It’s been a difficult few weeks trying to work out what I want to do about all this ready for when I speak to Mr Corneal Consultant again in a  few months time, the decision actually seems clear, I have to go for surgery and just hope an pray everything goes to plan. To further complicate matters I am not ashamed to say I am rather phobic of hospitals, them make me incredibly uneasy. I am lead to believe that the surgery requires a 2-3 day stay in Hospital. I can just about cope with a visit to the eye unit the thought of spending time actually IN hospital scares the pants off me – As it would lots of other people I’m sure.

I see Mr Macular Consultant at the end of this month and there was talk when I saw Mr Corneal Consultant that I need to see a Glaucoma specialist as well as things are not to stable in that department at the moment either, apparently I may have come to the end of the road when it comes to glaucoma medication too, meaning I might need more eye surgery to do something for my glaucoma too.

Overall in it’s a particularly unhealthy time for my eyes, but there is still hope!

For those who like to watch disgusting things here’s a link to a Youtube Video of the type of surgery I need, I warn you it’s not nice to watch!

Spurred into action

Well bloggers its been a while quite frankly hasn’t it? In truth I have been rather apathetic when it comes to keeping the blogosphere updated in the world of Jemma Brown, this is in part has been due to sheer busyness but also a slight lack of motivation.

However this morning all that has gone I am ready to blog I am unsure as to whether it is the sleep deprivation, the mixture of caffeine and sugar rushing through my system or just my puzzlement and need to share it with someone who will understand – not that I totally expect this blog post to be understood by the masses. This last view point is not because it is complicated but because i myself am confused.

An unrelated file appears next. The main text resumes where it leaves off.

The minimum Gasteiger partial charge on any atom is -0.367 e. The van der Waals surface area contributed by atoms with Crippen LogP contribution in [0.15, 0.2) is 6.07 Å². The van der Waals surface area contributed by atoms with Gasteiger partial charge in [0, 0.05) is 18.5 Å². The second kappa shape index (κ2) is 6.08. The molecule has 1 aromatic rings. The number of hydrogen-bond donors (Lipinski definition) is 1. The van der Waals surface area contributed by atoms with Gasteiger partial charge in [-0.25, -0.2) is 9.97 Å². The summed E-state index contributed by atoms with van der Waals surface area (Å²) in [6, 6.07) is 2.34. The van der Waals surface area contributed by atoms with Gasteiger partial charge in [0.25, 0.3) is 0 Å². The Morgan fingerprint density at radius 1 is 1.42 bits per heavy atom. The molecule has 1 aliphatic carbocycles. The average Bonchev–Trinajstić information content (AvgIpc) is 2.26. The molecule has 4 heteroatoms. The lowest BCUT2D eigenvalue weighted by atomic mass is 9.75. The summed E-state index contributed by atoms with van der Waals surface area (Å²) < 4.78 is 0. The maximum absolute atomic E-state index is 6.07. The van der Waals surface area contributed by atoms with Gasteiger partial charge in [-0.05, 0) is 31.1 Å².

I’ve just read that NICE is withdrawing funding for the cancer drug Avastin.

The article is sketchy but this is a worry for me, Avastin is the drug that I periodically have injected into my right eye to help prevent the impending explosion of blood vessels that will without being kept in check result in my loosing all the vision in my right eye.

The treatment I have received three times now (I think – it might be two, I honestly can’t remember) without it I would have lost all the vision in my right eye by now. Don’t get me wrong my right eye is rubbish, it has always been the less useful of the two but as i am sure my readers will appreciate any vision no matter how little is precious.

So anyway back to the point in hand I am still researching as to whether the drug is also being withdrawn for its use in the treatment of Wet Macular Degeneration… Its a complicated issue so I am going to just ask my consultant when I see him next week.